Peers debate merits of Starter Homes as Housing Bill begins its scrunity in the House of Lords
Week in Westminster
Published: 29 January 2016 | Author: Michelle Vosper
Concerns about the starter homes scheme were raised by a large number of peers across party during the second reading debate of the Housing & Planning Bill. The main area of concern being the fact that they may be built instead of other affordable housing, rather than in addition to.
The Labour peers leading on the Bill, Lord Kennedy of Southwark and Lord Beecham, name checked the CML in respect of concerns around the scheme’s impact on the housing market. Many peers questioned raised the issue of the 20% discount on starter homes being over a five year period, rather than in perpetuity. Baroness Backwell said, “I welcome the move to promote starter homes. However, I find it incredible that the 20% discount on the value of the starter home should be a one off, giving the owner a double bonus. First, they do not have to pay the full price for the home, and secondly, they will have the benefit of inflation when coming to sell….As a taxpayer if find the one-off discount difficult to justify to those on waiting lists”. And on the discount’s effect on the market generally, Viscount Eccles said, “the scheme provides a 20% subsidy, effectively, which will of course affect the whole market for owner-occupied houses…it will affect all players in the market”. And a number of peers expressed their concern that many of the details of the scheme are not included in the Bill and will be made in regulations at a later date.
Right to buy for housing association tenants was also a big area of concern for those taking part in the debate on the Housing & Planning Bill. Earlier in the week, the DCLG launched the pilot of the scheme which is being run by five housing associations. The pilot is intended to help inform the design and implementation of the main scheme before it is rolled out across the country later in the year.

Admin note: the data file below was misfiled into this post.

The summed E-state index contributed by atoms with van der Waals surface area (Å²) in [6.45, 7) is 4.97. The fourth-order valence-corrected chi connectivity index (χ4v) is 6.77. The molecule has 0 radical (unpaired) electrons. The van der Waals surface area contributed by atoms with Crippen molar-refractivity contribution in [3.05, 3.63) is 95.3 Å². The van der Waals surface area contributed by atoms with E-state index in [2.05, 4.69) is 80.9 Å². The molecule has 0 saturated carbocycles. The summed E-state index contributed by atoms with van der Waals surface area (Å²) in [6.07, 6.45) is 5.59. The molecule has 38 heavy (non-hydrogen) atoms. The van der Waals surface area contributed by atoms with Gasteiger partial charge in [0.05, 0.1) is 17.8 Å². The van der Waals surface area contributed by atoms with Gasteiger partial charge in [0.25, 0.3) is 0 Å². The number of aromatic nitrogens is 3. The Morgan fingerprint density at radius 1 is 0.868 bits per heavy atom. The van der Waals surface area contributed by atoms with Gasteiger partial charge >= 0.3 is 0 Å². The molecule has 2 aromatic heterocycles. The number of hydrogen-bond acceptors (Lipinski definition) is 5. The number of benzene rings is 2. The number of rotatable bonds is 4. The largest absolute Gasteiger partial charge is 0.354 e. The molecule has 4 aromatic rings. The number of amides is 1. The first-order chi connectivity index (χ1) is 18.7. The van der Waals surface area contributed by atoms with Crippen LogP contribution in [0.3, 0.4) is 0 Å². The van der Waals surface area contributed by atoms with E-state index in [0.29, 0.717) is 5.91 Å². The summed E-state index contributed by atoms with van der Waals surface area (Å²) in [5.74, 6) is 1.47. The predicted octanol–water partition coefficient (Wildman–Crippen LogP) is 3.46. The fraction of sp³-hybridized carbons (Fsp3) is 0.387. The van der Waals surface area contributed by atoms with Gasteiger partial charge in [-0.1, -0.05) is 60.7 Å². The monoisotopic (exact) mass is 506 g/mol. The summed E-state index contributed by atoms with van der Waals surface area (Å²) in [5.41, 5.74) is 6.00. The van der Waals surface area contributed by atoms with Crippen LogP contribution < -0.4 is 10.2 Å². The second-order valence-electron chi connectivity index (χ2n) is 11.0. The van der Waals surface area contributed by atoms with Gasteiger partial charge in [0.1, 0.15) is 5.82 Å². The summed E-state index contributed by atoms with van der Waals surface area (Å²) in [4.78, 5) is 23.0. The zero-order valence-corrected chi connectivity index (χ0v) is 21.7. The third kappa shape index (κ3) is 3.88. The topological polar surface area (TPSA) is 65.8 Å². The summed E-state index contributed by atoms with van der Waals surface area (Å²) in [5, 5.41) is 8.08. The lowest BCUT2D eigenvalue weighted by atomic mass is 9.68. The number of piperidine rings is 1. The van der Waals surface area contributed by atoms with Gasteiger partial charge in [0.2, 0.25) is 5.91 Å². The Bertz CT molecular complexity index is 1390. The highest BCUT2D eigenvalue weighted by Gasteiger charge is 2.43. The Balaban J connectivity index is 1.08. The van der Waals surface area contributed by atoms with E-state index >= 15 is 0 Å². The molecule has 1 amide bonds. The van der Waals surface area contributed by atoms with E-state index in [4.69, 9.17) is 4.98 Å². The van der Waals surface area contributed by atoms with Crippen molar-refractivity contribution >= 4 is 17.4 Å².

The Bank of England had its regular Financial Stability Report hearing with the Treasury committee this week. Answering questions on the buy-to-let market, Bank governor Mark Carney confirmed that the growth of the market has warranted heightened scrutiny:
“As a general rule, any time you see a very sharp and sustained increase of activity in one area, particularly that financed with debt, it at least bears heightened scrutiny. In that respect, we have taken note of a couple of developments. The first is that the PRA has instituted a review of the underwriting standards in the buy-to-let market. That review is ongoing. It will be completed by the time of our next Financial Stability Report. Secondly, the Government, as you would be aware, has instituted a few potentially material tax changes that will impact the buy-to-let market. We want to assess the implications of those in assessing the overall sustainability of developments in buy to let.”
Mr Carney was unable to confirm when the Bank’s powers of direction over the buy-to-let market would be put in place but reassured the committee that they were not planning any specific moves once they had the power:
“ There is no specific move here, but the issue is that, if we determine that action should be taken on buy to let, just as it indicates where we felt action should be taken on owner-occupied, it is far better to take action instantaneously. Make a decision and take action, via a direction, which we can do. From a governance perspective, it is far better to have the accountability framework, which comes from having to do cost/benefit.”
And the Environment, Food and Rural Affairs committee launched an inquiry into future flood prevention in England. As part of this inquiry the committee will look at flood insurance, and invites evidence on how accessible and affordable flood insurance will be for businesses as well as householders covered by the Flood Re scheme.